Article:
The MacKenzies: Jake
Ana Leigh has apparently had great success with The MacKenzies series of western romances, but the appeal of Jake is largely illusory. From a small historical “fox paw” at the beginning to a conflict that never fully makes sense, this is one of those books that leaves you shaking your head, wondering why you’ve spent three or four hours reading it.
The prologue of Jake is set in 1877 and features Beth MacKenzie at college, presumably Radcliffe, where she meets about-to-be Harvard grad Jake Carrington, with whom she has a torrid weekend-long affair. Remember, this is 1877, not 1977 – colleges had strict rules about male/female propriety and, whether in a dorm room or a fraternity house, weekend guests of the opposite sex were forbidden. If a woman did not return to her dormitory on time, she would likely be expelled. This issue is neither explored nor discussed. Instead, after she and Jake make passionate love all weekend, she overhears his frat brothers talk about her as another notch on his belt, so to speak. Destroyed, she runs off, leaving Jake unable to explain himself.
Frankly, it’s a good thing she did, because Jake apparently did have ulterior motives for seeking Beth out and seducing her. Okay – bear with me now, because it gets pretty darn sticky. Jake’s pa and Beth’s pa were railroad rivals – both wanted to be awarded a line between Denver and Dallas. Beth’s pa won the line and Jake’s pa believes Mr. MacKenzie bribed some congressmen to beat him out. Mr. Carrington swears revenge, and though there is no love lost between Jake and his pa, Jake assumes his pa’s revenge as his father lay dying. Before he can carry it out, however, Beth’s pa dies, so he transfers the revenge to her, which is why he ended up seducing her.
Three years later, the MacKenzie-owned Rocky Mountain Railroad is in trouble – bank notes are overdue, and Beth, who runs the company, has gone to beg the bank for another extension, only to discover the debts were bought up by the Lone Star Railroad, the Carrington-family company. Jake informs Beth that he is out for revenge; unless she plays it his way, he’ll end up with the whole kit and kaboodle. But he seems to feel his revenge won’t be complete unless she marries him. He knows this will make her unhappy, and though he has been obsessed with her body and mind for three years, he says he wants her to be miserable.
If you are confused about this dubious logic, you are not alone. Forcing a woman to marry you for revenge on her father would seem to work only if the father were alive to see it and fret over it. Now, if he out-and-out planned for her to fall in love with him during their weekend tryst so that he could not love her in return, that would indeed be a devious plan and would give him his revenge. But none of this is ever made clear, and, frankly, just trying to figure it out gave me a headache.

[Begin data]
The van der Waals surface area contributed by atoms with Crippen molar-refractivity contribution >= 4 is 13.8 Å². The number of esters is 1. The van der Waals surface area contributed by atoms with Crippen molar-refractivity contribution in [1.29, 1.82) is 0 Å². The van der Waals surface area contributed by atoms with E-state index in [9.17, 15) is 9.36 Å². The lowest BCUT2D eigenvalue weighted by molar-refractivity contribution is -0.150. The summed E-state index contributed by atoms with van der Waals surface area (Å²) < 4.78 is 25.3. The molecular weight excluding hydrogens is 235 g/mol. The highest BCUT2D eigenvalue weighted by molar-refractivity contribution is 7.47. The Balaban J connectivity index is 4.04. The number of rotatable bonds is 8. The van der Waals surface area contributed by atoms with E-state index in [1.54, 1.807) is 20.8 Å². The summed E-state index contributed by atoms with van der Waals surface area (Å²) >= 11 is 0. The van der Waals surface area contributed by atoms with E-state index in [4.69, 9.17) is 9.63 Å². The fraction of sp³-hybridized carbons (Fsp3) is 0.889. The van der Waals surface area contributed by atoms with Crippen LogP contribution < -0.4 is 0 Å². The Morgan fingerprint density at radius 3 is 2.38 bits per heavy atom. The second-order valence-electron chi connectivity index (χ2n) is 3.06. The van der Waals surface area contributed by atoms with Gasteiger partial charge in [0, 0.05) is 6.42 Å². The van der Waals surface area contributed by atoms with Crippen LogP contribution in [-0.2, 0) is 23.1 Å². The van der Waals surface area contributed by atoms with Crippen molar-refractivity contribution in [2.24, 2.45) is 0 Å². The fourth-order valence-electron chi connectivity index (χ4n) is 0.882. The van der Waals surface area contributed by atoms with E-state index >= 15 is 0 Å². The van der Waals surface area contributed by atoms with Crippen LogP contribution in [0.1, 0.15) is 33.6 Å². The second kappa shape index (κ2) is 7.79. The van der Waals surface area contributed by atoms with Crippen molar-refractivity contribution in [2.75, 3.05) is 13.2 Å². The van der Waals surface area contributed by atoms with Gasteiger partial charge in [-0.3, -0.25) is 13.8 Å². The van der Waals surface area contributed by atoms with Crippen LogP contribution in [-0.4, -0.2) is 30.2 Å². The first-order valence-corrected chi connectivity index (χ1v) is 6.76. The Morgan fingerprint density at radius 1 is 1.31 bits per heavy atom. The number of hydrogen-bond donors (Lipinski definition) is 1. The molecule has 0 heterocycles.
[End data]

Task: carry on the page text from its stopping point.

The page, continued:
Beth must hide from her sisters the real reason behind her marriage to Jake – they think his obsession with her is romantic. If they ever knew the real motive was revenge, they’d never go along with it and the family would lose the railroad. Beth and her sisters do not seem like women of the 80’s – the 1880’s, that is. On the night of her wedding, they get drunk and talk about sex like modern women at a Houlihan’s Happy Hour. If the point of historical romance is to give a flavor (at the very least) of the period, why did these women act in so modern a manner?
After their marriage, Beth denies her body to Jake, but he manages to steal kisses and more until Beth realizes she can wield power over him through sex. This lasts for about five minutes until she realizes sex without love, though damn good, is not good enough for her. She wages an internal battle with herself about her “dark side” so much that it was like listening to Darth Vader imploring Luke to see the “power of the dark side of the Force.”
Beth and Jake live in his family’s mansion in Dallas with his beloved grandmother and his cousin Stephen’s family. Stephen is jealous of Jake, the family servants all treat Beth like dirt, and the daughter of a family friend is trying to get her hooks into Jake. As if that weren’t enough, someone seems to be threatening Beth. Can This Marriage Be Saved?
Jake’s grandmother befriends Beth, and their time together is sweet. There is one other sweet moment in the book – one of Jake’s old friends asks Beth at one point whether Jake knows how much she loves him, and she can’t answer because she herself doesn’t know. Until then, their constant disagreements and hubba-hubba nighttime activities seemed silly, but being confronted about her obvious emotions by a stranger cut to the core of this overblown mess.
There is some clever writing in Jake near the end, but I can’t get into it without giving away more of the story than I already have. There is also a MacKenzie reunion at the end, which is often the case in books that are a part of the series. But unless you’ve read all the earlier books, many of those introduced in the final pages will bring more of a yawn to your face than a tear to your eye.